To oppose their state’s proposed civil unions legislation, the Colorado Catholic Conference is sponsoring a postcard campaign. The project, which is supported by the Knights of Columbus, asks Catholic lay people to send postcards to state legislators that contain the message: “Protect traditional marriage. Vote ‘no’ on civil union legislation.”
Yesterday, Bishop James Conley, apostolic administrator of the Denver Archdiocese, released a long statement in opposition to the legislation in Colorado. While there is nothing new in the way he argues against the legislation, a curious paragraph appears towards the end of the statement:
“We do not know the long-term consequences of creating a parallel for marriage, distinct from its ancient and natural meaning. But we do know they will be severe. It’s already clear that some view civil unions as a stepping-stone to endorsing polygamous relationships. Furthermore, civil unions allow for adoption of children by same-sex couples, and infringe on religious liberties for many groups. There will likely be further consequences. Redefining marriage means that government will try to redefine truth.”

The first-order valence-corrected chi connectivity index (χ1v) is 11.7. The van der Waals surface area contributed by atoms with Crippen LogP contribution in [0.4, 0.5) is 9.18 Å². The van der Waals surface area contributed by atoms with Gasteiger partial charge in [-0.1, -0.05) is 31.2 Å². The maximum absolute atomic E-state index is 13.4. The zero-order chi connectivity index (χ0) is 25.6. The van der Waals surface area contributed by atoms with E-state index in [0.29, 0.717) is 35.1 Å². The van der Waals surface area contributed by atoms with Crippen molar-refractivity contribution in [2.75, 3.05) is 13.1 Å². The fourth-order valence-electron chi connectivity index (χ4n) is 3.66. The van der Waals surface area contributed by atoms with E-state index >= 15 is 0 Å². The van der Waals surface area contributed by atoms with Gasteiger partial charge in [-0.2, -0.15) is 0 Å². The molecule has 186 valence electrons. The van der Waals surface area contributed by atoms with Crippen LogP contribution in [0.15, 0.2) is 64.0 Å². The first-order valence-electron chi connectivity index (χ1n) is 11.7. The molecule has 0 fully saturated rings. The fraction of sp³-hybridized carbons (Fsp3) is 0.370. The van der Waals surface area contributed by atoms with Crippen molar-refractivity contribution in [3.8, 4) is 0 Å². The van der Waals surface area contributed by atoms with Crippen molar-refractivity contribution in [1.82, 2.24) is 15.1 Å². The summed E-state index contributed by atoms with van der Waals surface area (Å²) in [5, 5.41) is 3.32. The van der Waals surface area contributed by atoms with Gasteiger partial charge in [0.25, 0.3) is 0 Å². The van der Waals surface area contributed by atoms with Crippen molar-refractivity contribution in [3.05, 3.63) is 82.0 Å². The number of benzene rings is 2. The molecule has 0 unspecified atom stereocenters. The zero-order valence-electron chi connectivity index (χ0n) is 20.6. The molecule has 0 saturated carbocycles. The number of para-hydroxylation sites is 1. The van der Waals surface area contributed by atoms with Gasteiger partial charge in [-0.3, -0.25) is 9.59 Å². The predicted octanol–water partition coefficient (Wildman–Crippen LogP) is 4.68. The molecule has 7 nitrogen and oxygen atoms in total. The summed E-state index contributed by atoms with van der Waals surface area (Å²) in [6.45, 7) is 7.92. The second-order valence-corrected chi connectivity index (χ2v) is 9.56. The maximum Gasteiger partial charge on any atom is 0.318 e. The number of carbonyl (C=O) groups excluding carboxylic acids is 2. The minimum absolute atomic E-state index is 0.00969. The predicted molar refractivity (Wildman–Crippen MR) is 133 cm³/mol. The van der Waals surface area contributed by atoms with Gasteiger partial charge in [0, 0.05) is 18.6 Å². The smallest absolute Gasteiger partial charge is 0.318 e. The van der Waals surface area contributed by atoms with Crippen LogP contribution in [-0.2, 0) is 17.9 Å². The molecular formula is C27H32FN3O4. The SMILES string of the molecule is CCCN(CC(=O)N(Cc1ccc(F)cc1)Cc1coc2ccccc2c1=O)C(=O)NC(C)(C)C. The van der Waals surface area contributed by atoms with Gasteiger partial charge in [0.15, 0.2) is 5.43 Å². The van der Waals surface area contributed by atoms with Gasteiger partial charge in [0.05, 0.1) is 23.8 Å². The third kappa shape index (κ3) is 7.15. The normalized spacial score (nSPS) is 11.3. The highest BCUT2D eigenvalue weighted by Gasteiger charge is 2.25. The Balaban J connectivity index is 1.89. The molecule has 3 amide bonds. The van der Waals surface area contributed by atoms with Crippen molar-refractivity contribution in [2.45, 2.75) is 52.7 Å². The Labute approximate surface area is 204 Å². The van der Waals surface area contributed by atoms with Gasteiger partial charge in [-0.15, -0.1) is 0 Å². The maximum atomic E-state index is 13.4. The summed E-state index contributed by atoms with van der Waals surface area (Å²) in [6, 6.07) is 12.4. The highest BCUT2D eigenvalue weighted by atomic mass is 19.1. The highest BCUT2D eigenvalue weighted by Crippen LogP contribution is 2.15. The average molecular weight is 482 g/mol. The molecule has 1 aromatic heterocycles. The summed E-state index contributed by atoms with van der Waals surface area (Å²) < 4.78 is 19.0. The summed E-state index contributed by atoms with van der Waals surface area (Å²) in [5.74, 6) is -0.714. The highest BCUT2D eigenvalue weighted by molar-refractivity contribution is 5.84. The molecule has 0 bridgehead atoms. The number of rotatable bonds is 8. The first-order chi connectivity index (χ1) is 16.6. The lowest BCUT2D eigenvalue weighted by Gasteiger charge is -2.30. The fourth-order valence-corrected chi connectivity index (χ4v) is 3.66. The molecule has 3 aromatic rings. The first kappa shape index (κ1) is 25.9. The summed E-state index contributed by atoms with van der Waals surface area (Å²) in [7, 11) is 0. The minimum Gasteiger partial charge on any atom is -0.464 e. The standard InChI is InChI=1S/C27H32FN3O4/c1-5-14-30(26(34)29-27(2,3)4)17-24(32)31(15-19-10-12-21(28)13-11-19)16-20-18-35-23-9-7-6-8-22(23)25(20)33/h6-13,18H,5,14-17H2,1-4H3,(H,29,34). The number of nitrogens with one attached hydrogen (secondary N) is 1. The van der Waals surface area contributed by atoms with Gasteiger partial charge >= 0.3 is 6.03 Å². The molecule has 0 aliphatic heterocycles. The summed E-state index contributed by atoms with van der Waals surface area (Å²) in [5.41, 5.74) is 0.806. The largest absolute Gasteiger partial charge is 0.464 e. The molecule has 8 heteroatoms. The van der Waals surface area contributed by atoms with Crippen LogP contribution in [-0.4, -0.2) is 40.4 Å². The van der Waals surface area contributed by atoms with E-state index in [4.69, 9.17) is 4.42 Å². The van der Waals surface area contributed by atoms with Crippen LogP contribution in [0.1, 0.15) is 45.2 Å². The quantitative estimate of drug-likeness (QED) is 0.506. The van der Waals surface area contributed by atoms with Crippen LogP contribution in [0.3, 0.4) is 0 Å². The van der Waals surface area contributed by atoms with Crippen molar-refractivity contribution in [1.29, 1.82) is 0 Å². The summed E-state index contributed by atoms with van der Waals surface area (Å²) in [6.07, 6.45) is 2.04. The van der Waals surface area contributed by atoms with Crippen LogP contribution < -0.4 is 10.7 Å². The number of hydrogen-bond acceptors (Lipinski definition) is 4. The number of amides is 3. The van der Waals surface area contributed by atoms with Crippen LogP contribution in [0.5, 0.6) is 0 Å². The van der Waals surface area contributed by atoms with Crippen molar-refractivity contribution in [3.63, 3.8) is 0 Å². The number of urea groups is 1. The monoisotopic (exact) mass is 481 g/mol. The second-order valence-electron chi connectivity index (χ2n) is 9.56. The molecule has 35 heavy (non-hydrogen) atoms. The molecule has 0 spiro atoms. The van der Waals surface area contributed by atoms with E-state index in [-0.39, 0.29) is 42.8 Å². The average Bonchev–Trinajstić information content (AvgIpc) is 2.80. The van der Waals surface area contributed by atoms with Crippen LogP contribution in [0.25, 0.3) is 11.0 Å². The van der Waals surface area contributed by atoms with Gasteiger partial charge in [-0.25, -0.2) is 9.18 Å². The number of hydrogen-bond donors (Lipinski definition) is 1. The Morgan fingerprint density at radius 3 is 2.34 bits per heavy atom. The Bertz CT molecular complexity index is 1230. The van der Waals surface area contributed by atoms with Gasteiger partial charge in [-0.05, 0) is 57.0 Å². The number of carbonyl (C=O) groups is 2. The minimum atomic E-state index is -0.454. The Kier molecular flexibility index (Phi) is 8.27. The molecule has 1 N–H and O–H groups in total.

The first two sentences violate simple and clear logic. How can a person simultaneously not know something yet know that the “something” will be severe? If the consequences are unknowable, as stated in the first sentence, that implies the possibility that they might be minor or non-existent.
The third sentence also would not pass muster in a basic college composition course. Who are the “some” who see civil unions leading to polygamy? And why do they think that way? What is their evidence? In fact, what is happening in that sentence is known as a “slippery slope” fallacy, claiming, with no real evidence that adopting one idea will lead to other less favorable ideas.
The claim in the next sentence that civil unions will infringe on religious liberties is similarly unfounded. The religious liberty argument is a red herring designed, like the slippery slope strategy, to instill fear.
The final two sentences are so vague as to be meaningless. What, specifically, will the “further consequences” be? How can a government redefine truth? And hasn’t marriage constantly been redefined every time a law about the institution has been changed?
What is the bishop trying to say and why doesn’t he say it plainly and clearly?
–Francis DeBernardo, New Ways Ministry